We ask our young children all the time, “What would you like to be when you grow up?” Then we often expect a reply in terms of career choices. In Paul’s letter to his protégé, he didn’t instruct Timothy to become a power pastor of a megs-church; rather he reminded him of who he was; that he was a “man of God” (1 Timothy 6:11, 2 Timothy 3:17).
Interestingly, as far as I can tell, there’s only one person in the New Testament who’s called “a man of God,” and that’s Timothy. This term is frequently used in the Old Testament. In fact, it’s used about 70 times and always in reference to a spokesman for God—someone whose duty and responsibility is to speak the words of God.
Here in 1 Timothy 6:11-21, Paul points out four characteristics that mark a man of God:
- He flees: “Run” (1 Timothy 6:11). This is the Greek verb fuagay from which we get the word fugitive. In other words, the man of God is a man on the run. He’s constantly fleeing the love of money (1 Timothy 6:10), ungodly behavior (1 Timothy 6:20), lust, and sin (2 Timothy 2:22).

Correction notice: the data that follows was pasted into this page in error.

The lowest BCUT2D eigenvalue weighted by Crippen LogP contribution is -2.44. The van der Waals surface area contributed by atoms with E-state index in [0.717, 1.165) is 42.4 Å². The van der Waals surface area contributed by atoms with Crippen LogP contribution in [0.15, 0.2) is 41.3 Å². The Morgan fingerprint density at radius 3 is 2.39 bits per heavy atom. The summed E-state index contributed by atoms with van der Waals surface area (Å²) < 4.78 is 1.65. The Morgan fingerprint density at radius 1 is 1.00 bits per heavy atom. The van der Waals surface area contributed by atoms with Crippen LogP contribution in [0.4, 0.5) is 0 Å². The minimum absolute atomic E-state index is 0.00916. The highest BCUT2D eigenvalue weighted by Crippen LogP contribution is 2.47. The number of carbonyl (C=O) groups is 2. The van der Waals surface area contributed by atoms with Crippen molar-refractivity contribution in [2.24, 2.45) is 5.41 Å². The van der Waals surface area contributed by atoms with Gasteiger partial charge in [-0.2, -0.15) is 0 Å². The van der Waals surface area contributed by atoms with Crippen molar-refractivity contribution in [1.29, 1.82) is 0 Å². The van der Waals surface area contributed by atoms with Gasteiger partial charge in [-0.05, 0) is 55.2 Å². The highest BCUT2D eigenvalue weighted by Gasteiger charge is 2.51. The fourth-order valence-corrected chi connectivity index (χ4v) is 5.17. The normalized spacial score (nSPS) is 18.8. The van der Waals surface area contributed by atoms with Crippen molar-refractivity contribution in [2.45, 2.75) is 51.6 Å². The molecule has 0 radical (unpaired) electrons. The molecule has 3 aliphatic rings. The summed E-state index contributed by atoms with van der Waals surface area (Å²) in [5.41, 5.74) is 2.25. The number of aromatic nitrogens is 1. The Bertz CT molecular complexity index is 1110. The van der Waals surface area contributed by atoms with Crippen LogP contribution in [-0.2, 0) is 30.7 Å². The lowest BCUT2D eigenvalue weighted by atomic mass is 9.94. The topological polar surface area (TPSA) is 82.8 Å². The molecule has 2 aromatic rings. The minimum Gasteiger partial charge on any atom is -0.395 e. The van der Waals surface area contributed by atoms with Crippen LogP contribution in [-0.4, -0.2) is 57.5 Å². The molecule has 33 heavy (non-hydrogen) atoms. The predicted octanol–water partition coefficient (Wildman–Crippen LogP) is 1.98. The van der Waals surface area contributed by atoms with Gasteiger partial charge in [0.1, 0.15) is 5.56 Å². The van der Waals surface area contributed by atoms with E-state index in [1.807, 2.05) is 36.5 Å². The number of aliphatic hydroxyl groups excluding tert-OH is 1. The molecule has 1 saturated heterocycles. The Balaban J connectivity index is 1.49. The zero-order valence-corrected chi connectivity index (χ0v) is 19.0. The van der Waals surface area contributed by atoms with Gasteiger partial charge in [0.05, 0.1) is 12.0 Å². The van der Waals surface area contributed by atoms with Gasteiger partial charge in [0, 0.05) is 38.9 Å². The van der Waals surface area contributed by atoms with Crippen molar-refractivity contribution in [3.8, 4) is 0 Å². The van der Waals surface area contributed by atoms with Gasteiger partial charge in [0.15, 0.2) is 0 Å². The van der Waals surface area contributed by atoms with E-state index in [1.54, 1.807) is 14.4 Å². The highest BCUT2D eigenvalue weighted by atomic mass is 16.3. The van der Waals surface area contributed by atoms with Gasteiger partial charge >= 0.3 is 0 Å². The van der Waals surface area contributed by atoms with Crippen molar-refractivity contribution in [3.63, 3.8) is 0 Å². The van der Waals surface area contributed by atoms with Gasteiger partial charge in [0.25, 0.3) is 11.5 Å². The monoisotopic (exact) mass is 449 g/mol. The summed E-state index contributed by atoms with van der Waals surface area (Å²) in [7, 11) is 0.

- He follows: The man of God pursues “righteousness and a godly life, along with faith, love, perseverance, and gentleness” (1 Timothy 6:11). These are worthy goals.
- He fights: Not with his wife or others, but using the truth, the man of God is engaged in daily warfare against the kingdom of darkness. He’s not coasting toward the gates of heaven (1 Timothy 6:12).
- He is faithful: The man of God “holds tightly to the eternal life to which you were called” (1 Timothy 6:12). He views faithful Christian living and service as his necessary responsibility to God (1 Timothy 6:20-21).
If someone asks you, “What would you like to be?” would “I want to be a man of God” be your response? That type of man personally belongs to God, proclaims His Word accurately, and lives his life as an example to others.